Wednesday, August 12th 2009

Westmere a Fast 'Tick'?

Intel has already set foot on the 32 nm lithography, with first 32 nm based prcoessors expected to arrive in Q1 2010. These processors have already been extensively sampled, and tested by sections of the media. More importantly, 32 nm marks Intel's introduction of the Westmere architecture, which is a 32 nm optical shrink of Nehalem, with a slightly expanded feature-set making use of the possibly higher transistor loads. Starting with dual-core "Clarkale" processor, Intel plans to work out high-end six-core processors codenamed "Gulftown" within the first half of 2010. In addition to this, Intel is readying Westmere's successor, codenamed "Sandy Bridge".

While a vague die-shot of a supposedly mainstream quad-core processor based on Sandy Bridge surfaced last month, more information about it is coming to light from industry sources, according to DigiTimes. Intel will introduce the Sandy Bridge architecture in the fourth quarter of 2010. Considering the first Westmere CPUs are commercially launched ten months after its formal introduction (Westmere was unveiled in February,) the commercial launch of the first Sandy Bridge processors can't be too far away from Q4 2010. This in essence shows that Intel can afford to come up with a new flavour of CPUs every year. Nehalem will have served as a 1.25 year "tock" for the 45 nm process, while Westmere may serve as a "tick" of nearly the same length. For those of you unfamiliar with Intel's "tick-tock" model of product development cycle, The company uses a "tick-tock" model of process development, where each processor architecture gets to be made in two manufacturing processes, while each process gets to build two succeeding architectures.Source: DigiTimes
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15 Comments on Westmere a Fast 'Tick'?

#1
AltecV1
i thought that the Sandy Bridge was supposed to be a 8 core cpu:confused:
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#2
btarunr
Editor & Senior Moderator
by: AltecV1
i thought that the Sandy Bridge was supposed to be a 8 core cpu:confused:
It is. It's a whole new architecture, whose modular design allows it to be a multi-core CPU of different core counts, just like Nehalem.
Posted on Reply
#3
AltecV1
like a native 8 core cut down do 6,4 or 2 cores?
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#4
btarunr
Editor & Senior Moderator
by: AltecV1
like a native 8 core cut down do 6,4 or 2 cores?
It's not 'native' to any set number of cores.
Posted on Reply
#5
cray86
I will go out on a limb and guess that 2-core, 4-core, and 8-core variants of the same architecture is a lot of fun for us (!) but not practical for a market. We will have a 4-core celeron in 2 years at the least. Consumers are confused enough already :banghead:

Me, on the otherhand, I want some 8-core video rendering action!
Posted on Reply
#6
TheLaughingMan
For those of you unfamiliar with Intel's "tick-tock" model of product development cycle, The company uses a "tick-tock" model of process development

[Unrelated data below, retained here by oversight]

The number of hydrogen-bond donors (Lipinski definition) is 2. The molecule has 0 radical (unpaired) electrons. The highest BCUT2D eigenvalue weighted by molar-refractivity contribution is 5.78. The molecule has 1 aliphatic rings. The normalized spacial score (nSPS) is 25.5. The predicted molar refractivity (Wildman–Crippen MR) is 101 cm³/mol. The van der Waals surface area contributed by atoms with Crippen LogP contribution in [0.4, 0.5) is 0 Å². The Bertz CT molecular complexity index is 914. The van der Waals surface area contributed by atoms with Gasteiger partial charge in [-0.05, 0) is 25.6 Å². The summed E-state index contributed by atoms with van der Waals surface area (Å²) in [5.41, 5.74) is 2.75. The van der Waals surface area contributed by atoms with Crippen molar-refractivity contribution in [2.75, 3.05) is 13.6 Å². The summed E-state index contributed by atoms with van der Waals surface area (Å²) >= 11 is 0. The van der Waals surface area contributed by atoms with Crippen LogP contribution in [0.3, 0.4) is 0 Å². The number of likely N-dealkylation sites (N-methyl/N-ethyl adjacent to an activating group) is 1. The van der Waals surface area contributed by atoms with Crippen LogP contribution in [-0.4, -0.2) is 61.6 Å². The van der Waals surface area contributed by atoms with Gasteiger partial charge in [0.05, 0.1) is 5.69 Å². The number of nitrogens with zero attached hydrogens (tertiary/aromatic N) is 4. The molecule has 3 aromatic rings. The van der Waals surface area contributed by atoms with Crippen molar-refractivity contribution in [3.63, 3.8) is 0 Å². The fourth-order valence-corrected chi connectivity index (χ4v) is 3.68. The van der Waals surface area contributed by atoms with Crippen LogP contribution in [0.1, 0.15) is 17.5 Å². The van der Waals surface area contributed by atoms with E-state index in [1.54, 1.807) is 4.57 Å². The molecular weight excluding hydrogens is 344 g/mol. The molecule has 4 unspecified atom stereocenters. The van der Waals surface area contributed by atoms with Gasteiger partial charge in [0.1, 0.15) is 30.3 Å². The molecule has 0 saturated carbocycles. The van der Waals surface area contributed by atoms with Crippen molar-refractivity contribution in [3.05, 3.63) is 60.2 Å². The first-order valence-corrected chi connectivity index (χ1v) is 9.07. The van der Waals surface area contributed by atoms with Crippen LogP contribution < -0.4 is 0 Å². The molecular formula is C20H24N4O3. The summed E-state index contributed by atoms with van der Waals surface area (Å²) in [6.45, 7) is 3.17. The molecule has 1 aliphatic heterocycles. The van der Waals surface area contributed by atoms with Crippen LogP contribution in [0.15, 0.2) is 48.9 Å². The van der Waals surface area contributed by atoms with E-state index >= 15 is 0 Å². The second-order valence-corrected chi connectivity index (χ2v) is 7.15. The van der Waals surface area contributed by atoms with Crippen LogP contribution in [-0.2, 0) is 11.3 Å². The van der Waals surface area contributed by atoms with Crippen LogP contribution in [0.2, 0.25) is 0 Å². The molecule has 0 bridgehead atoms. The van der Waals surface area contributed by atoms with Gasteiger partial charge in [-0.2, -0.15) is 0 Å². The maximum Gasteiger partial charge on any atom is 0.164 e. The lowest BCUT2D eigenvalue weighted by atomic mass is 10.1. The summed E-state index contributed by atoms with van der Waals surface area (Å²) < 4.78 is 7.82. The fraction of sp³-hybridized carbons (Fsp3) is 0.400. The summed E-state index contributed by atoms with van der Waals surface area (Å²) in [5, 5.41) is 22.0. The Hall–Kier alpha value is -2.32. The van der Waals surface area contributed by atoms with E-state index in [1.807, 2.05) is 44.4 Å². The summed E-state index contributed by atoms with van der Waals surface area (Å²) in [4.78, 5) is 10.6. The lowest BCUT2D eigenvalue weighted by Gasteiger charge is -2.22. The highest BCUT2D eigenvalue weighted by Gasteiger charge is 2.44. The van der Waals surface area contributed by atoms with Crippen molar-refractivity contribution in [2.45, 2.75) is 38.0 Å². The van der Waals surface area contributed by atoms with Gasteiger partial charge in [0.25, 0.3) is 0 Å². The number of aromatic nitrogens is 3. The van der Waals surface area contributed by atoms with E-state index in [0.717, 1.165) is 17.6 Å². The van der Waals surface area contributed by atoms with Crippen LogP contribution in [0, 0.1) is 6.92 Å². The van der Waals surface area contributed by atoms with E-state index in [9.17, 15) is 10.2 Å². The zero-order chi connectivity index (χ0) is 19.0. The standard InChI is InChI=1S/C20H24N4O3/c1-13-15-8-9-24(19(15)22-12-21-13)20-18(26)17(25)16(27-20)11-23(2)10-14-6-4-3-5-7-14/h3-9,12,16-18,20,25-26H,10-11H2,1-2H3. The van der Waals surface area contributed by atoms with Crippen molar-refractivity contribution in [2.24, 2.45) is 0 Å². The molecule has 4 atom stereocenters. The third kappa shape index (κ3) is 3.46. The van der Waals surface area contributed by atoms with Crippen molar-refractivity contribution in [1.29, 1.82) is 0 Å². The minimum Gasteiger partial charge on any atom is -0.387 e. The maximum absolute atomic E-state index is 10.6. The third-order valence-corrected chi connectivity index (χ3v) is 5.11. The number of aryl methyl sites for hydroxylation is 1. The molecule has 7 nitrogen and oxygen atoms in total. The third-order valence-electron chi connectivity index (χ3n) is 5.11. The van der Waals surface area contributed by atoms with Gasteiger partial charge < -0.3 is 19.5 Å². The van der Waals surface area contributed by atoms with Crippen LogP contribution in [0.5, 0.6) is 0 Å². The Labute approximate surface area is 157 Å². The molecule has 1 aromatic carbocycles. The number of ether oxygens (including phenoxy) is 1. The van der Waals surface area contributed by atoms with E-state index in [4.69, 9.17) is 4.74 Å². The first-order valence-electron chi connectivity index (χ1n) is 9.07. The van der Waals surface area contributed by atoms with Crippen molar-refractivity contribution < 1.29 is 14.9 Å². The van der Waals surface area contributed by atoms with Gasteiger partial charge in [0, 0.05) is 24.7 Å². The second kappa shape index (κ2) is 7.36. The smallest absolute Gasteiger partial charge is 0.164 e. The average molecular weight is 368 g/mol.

And now I know, and knowing is Half the battle!
Posted on Reply
#7
cray86
by: TheLaughingMan
And now I know, and knowing is Half the battle!
Is this an afterschool commercial ?
Posted on Reply
#8
TheMailMan78
Big Member
by: cray86
Is this an afterschool commercial ?
Thats old school GI Joe! GI Joe taught me to hold my head forward when my nose bled and Cobra taught me to always start a fire at the base of a building. Never the roof.
Posted on Reply
#9
TheLaughingMan
by: cray86
Is this an afterschool commercial ?
Yes, this special is sponsored by TechPowerUp, and is dedicated to prevent child from having weak, underpowered PC's. Unless it is an HTPC or File Server...cause....you know...that's how they roll.

We also try to provide them with ideas about how to use these PC Powerhouses so they don't use them for evil.
Posted on Reply
#10
mk_ln
by: TheMailMan78
Thats old school GI Joe! GI Joe taught me to hold my head forward when my nose bled and Cobra taught me to always start a fire at the base of a building. Never the roof.
lol
Posted on Reply
#12
mastrdrver
by: TheMailMan78
Thats old school GI Joe! GI Joe taught me to hold my head forward when my nose bled and Cobra taught me to always start a fire at the base of a building. Never the roof.
:roll:

I just hope when 6 core westmere comes out that the Xeon chips aren't too expensive so I can use them instead of having to drop coin on an extreme chip.
Posted on Reply
#13
farlex85
Good stuff, I wonder what comes after that. Needs for processing power are becoming less and less but intel keeps barreling forward so far ahead of the competition and consumers' needs I wonder if they'll literally outdo themselves.
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#14
buggalugs
I'm waiting for dickery dickery dock.
Posted on Reply
#15
eidairaman1
by: farlex85
Good stuff, I wonder what comes after that. Needs for processing power are becoming less and less but intel keeps barreling forward so far ahead of the competition and consumers' needs I wonder if they'll literally outdo themselves.
Ill be laughing if they do, because pushing the market too hard will trap them in a corner, aka like what happened to most of the computer OEMs.
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